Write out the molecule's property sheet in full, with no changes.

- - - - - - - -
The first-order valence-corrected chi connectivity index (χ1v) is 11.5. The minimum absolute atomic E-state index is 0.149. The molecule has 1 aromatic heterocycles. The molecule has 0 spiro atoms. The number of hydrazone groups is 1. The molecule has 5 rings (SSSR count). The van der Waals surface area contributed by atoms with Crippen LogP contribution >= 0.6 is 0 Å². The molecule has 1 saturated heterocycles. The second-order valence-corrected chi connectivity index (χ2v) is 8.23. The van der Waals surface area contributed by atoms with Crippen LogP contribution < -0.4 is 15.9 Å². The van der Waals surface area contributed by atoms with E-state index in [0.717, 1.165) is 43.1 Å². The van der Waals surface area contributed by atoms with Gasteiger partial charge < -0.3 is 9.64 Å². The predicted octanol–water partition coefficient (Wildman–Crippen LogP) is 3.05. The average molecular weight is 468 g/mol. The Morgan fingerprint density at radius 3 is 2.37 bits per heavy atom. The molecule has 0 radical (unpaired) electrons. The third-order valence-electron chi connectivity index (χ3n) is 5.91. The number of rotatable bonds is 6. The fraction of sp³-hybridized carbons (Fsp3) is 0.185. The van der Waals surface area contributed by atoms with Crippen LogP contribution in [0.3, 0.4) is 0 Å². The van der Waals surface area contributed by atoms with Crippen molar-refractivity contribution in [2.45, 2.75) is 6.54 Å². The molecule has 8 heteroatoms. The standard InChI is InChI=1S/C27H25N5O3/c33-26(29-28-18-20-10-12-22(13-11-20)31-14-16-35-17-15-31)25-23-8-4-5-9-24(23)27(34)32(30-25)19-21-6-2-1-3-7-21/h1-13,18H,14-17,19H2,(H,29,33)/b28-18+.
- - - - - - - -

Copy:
The first-order valence-corrected chi connectivity index (χ1v) is 11.5. The minimum absolute atomic E-state index is 0.149. The molecule has 1 aromatic heterocycles. The molecule has 0 spiro atoms. The number of hydrazone groups is 1. The molecule has 5 rings (SSSR count). The van der Waals surface area contributed by atoms with Crippen LogP contribution >= 0.6 is 0 Å². The molecule has 1 saturated heterocycles. The second-order valence-corrected chi connectivity index (χ2v) is 8.23. The van der Waals surface area contributed by atoms with Crippen LogP contribution < -0.4 is 15.9 Å². The van der Waals surface area contributed by atoms with E-state index in [0.717, 1.165) is 43.1 Å². The van der Waals surface area contributed by atoms with Gasteiger partial charge < -0.3 is 9.64 Å². The predicted octanol–water partition coefficient (Wildman–Crippen LogP) is 3.05. The average molecular weight is 468 g/mol. The Morgan fingerprint density at radius 3 is 2.37 bits per heavy atom. The molecule has 0 radical (unpaired) electrons. The third-order valence-electron chi connectivity index (χ3n) is 5.91. The number of rotatable bonds is 6. The fraction of sp³-hybridized carbons (Fsp3) is 0.185. The van der Waals surface area contributed by atoms with Crippen LogP contribution in [0.3, 0.4) is 0 Å². The van der Waals surface area contributed by atoms with Crippen molar-refractivity contribution in [2.45, 2.75) is 6.54 Å². The molecule has 8 heteroatoms. The standard InChI is InChI=1S/C27H25N5O3/c33-26(29-28-18-20-10-12-22(13-11-20)31-14-16-35-17-15-31)25-23-8-4-5-9-24(23)27(34)32(30-25)19-21-6-2-1-3-7-21/h1-13,18H,14-17,19H2,(H,29,33)/b28-18+.